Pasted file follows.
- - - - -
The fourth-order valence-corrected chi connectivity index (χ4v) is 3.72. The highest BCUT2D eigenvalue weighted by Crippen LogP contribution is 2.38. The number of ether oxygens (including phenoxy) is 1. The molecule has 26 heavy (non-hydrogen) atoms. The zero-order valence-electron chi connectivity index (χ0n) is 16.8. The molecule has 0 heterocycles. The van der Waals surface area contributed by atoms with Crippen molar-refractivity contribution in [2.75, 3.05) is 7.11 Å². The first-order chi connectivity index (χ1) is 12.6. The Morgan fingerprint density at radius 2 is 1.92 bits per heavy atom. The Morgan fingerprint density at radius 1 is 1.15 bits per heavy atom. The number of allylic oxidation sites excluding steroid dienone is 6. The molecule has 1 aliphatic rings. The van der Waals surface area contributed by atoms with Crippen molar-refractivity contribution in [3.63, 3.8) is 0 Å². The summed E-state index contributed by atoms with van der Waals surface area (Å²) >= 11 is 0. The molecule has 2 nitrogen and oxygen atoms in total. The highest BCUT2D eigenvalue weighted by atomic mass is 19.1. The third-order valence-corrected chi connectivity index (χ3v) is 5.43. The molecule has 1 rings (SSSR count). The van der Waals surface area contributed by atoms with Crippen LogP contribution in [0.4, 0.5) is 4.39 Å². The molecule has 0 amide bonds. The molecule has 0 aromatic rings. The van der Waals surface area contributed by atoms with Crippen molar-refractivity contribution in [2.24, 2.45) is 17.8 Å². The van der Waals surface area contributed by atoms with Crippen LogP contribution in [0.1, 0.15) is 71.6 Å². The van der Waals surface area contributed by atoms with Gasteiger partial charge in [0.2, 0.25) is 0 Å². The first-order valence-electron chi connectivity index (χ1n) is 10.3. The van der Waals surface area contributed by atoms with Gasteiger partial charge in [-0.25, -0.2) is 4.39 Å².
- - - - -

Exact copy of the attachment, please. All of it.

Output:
The fourth-order valence-corrected chi connectivity index (χ4v) is 3.72. The highest BCUT2D eigenvalue weighted by Crippen LogP contribution is 2.38. The number of ether oxygens (including phenoxy) is 1. The molecule has 26 heavy (non-hydrogen) atoms. The zero-order valence-electron chi connectivity index (χ0n) is 16.8. The molecule has 0 heterocycles. The van der Waals surface area contributed by atoms with Crippen molar-refractivity contribution in [2.75, 3.05) is 7.11 Å². The first-order chi connectivity index (χ1) is 12.6. The Morgan fingerprint density at radius 2 is 1.92 bits per heavy atom. The Morgan fingerprint density at radius 1 is 1.15 bits per heavy atom. The number of allylic oxidation sites excluding steroid dienone is 6. The molecule has 1 aliphatic rings. The van der Waals surface area contributed by atoms with Crippen molar-refractivity contribution in [3.63, 3.8) is 0 Å². The summed E-state index contributed by atoms with van der Waals surface area (Å²) >= 11 is 0. The molecule has 2 nitrogen and oxygen atoms in total. The highest BCUT2D eigenvalue weighted by atomic mass is 19.1. The third-order valence-corrected chi connectivity index (χ3v) is 5.43. The molecule has 1 rings (SSSR count). The van der Waals surface area contributed by atoms with Crippen LogP contribution in [0.4, 0.5) is 4.39 Å². The molecule has 0 amide bonds. The molecule has 0 aromatic rings. The van der Waals surface area contributed by atoms with Crippen molar-refractivity contribution in [2.24, 2.45) is 17.8 Å². The van der Waals surface area contributed by atoms with Crippen LogP contribution in [0.1, 0.15) is 71.6 Å². The van der Waals surface area contributed by atoms with Gasteiger partial charge in [0.2, 0.25) is 0 Å². The first-order valence-electron chi connectivity index (χ1n) is 10.3. The van der Waals surface area contributed by atoms with Gasteiger partial charge in [-0.25, -0.2) is 4.39 Å².